This election, regardless of what any of us may feel for either of the individual candidates, is about us, and the kind of future we want to have. Trump made a point of saying how badly we – the people – have been faring under the current administration, using such statements as: “The only thing that looks good is the stock market…” and “We’ve become a third-world country.” Click Here To Read More
September 24, 2016 | By Jerry Iserson
My recent trip to the East Coast included places that are varied and diverse. We covered a lot of ground and interacted with a lot of people, traveling from Rhode Island to the New Jersey shore to the South Jersey Philadelphia suburbs to Western Pennsylvania. Outside of discussions with family and friends, who are all, like me, supporting Hillary Clinton, I didn’t hear a lot of discussion about or see a lot of evidence of the Presidential campaign. Except in Western Pennsylvania. Click Here To Read More
September 2, 2016 | By Jerry Iserson
Lagging behind Hillary Clinton in the polls and fluctuating between the personas of a “kindler, gentler” candidate and the same old Trump, on Wednesday Donald Trump made a concerted effort to re-energize his base and stabilize his campaign by focusing on his signature issue: immigration. First he traveled to Mexico City to meet with Mexico’s President Enrique Pena Nieto, a move designed to make him appear statesmanlike and “presidential”, after which he flew to Arizona for a rally billed as a policy speech on immigration. He needed to make this speech to clarify his position because of his latest round of flip-flopping on the issue. Yet as might be expected, little was really changed or clarified. Click Here To Read More
September 1, 2016 | By Patrice McDermott
Unarmed people, mostly black men, shot by police. People, mostly black, dying in police custody. Over the last year, the consciousness of the American public has been seared with these stunning facts and shocking images. The deaths, and other instances of police violence that disproportionately target African American communities, have fueled demands for greater transparency in reporting by police forces nationwide. A major impediment to justice and accountability for police violence is lack of comprehensive data on law enforcement-involved shootings and use-of-force incidents. Now, however, Attorney General Loretta Lynch has come out against a federal mandate on reporting deaths in police custody. We beg to differ: Police transparency should not be seen as a hindrance to responsible policing. Rather, it is critical for accountability and vital for public trust in our police forces. Click Here To Read More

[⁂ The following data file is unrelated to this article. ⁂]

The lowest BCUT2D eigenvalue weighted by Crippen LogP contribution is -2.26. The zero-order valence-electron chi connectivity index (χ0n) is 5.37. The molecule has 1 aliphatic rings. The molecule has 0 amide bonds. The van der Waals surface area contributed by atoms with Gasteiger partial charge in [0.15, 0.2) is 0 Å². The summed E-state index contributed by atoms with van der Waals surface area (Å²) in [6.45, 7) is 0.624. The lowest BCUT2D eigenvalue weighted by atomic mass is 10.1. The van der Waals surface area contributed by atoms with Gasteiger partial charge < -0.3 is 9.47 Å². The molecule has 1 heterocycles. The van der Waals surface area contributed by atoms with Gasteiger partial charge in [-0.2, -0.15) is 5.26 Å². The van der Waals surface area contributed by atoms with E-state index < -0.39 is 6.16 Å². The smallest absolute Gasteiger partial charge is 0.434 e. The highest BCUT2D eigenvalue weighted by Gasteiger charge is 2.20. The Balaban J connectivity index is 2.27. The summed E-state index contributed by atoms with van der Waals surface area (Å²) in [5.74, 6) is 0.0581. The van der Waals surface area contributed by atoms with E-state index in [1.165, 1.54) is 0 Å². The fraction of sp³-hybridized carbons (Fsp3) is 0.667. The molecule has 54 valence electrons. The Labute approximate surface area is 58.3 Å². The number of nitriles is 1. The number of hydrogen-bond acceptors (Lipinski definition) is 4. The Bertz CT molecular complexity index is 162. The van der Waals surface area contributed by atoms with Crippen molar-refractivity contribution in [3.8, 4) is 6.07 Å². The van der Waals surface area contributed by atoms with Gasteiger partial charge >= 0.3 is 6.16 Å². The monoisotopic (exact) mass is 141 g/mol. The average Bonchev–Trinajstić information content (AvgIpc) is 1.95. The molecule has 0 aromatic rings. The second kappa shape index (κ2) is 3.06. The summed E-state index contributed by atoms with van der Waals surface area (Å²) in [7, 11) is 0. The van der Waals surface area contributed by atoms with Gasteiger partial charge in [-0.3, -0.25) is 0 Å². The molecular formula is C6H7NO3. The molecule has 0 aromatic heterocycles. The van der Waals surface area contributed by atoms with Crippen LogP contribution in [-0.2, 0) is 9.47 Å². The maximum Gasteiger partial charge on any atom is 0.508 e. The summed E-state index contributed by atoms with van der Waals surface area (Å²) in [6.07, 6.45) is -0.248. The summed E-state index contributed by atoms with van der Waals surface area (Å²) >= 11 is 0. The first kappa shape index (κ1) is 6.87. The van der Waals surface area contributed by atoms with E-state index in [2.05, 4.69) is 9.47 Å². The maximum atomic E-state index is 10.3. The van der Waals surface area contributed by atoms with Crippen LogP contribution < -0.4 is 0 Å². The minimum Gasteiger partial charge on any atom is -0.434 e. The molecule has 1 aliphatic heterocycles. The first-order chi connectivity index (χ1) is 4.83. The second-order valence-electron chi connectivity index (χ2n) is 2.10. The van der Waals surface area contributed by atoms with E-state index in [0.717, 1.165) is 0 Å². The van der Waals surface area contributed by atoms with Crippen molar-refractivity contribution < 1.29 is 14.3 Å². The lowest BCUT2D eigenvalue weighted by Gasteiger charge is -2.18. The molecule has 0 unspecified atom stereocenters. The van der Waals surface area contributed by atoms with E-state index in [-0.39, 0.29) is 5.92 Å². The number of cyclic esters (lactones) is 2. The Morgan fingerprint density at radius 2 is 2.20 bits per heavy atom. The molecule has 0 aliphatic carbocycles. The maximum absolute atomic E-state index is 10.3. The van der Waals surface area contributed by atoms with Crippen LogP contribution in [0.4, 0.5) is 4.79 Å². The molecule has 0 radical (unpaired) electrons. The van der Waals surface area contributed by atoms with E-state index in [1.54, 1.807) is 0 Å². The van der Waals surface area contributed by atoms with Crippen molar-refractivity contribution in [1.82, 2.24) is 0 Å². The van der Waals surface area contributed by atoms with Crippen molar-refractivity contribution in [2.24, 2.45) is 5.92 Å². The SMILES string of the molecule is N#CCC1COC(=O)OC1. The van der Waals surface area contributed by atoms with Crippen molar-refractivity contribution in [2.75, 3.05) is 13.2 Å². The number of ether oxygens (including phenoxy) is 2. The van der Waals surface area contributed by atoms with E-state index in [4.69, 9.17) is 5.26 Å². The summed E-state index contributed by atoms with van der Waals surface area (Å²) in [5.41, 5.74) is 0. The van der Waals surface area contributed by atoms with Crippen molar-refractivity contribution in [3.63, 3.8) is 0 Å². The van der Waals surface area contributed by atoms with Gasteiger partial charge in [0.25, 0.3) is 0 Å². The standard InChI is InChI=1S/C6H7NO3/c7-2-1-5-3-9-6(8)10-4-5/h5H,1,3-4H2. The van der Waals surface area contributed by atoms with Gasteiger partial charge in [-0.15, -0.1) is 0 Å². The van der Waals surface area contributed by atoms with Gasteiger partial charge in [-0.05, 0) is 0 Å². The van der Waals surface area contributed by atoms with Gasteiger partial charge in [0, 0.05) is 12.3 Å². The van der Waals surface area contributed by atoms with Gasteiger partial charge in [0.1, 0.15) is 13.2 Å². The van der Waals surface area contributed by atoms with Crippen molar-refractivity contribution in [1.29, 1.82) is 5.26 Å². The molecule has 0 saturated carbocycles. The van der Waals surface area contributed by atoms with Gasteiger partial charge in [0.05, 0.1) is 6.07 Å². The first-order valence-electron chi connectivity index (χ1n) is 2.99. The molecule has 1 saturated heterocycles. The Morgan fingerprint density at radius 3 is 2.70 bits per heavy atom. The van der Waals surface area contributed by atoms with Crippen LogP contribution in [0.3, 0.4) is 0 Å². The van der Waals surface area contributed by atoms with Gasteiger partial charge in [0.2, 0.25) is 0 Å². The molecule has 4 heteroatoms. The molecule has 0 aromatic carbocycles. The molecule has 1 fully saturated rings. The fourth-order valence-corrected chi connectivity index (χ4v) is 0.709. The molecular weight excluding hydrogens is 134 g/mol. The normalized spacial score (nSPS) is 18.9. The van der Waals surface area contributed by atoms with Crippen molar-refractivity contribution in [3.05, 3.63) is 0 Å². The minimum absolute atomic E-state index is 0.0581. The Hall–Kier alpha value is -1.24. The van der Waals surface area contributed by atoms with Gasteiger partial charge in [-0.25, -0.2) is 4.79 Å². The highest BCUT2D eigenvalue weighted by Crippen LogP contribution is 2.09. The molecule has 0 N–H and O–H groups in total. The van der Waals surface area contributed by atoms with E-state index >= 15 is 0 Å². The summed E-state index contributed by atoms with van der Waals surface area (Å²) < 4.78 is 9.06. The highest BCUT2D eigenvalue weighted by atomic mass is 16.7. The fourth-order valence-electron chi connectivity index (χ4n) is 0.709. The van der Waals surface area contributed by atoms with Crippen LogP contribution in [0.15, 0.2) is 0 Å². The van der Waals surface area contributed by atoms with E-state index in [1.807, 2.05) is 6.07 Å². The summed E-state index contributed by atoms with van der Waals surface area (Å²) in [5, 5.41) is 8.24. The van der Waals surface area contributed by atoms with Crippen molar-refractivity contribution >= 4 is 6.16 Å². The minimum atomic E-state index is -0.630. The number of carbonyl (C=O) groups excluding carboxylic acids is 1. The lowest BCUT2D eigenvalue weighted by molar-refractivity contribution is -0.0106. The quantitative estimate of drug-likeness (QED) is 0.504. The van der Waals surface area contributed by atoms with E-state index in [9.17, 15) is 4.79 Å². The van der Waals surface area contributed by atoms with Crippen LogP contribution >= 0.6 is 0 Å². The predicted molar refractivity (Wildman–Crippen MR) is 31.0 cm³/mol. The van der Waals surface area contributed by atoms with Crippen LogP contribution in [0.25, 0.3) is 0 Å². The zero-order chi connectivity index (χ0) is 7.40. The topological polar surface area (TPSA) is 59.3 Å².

August 28, 2016 | By Jerry Iserson
There has always been an extremist fringe in this country consisting of far-left and far-right elements that hold views that are out of line with the majority of Americans and with the concept of America as a democratic republic. From the Communist Party to the Klu Klux Klan to the American Nazi Party, those with politically and socially radical views have been out there, seeking to damage if not destroy our democracy and its ideals of equality and freedom for all. While some of these fringe groups, particularly those on the right wing of the political spectrum, attempt to put on a public face of legitimacy, it’s not hard to see beyond that veneer and understand them for what they are: hate groups that have used violence, fear and lies to harm what is dear to us. The strength of these groups has ebbed and flowed over the years, but they have always been a small minority of the American people. Click Here To Read More
August 13, 2016 | By Jerry Iserson
Donald Trump and Hillary Clinton each presented an address on the economy this week. In Trump’s case, the speech appeared to be an effort to distract the electorate from his extraordinary two weeks of tanking in the polls. Between his incessant tweets and his demagogic rallies, Trump managed to alienate millions through his insults, lies and factual errors. His efforts to cozy up to Vladimir Putin led many to doubt his patriotism and even more to doubt his sanity. Time to change course and wow them with his knowledge of business and the economy, since after all, he is a successful billionaire businessman, and running an entire nation would be easy for someone like him! Click Here To Read More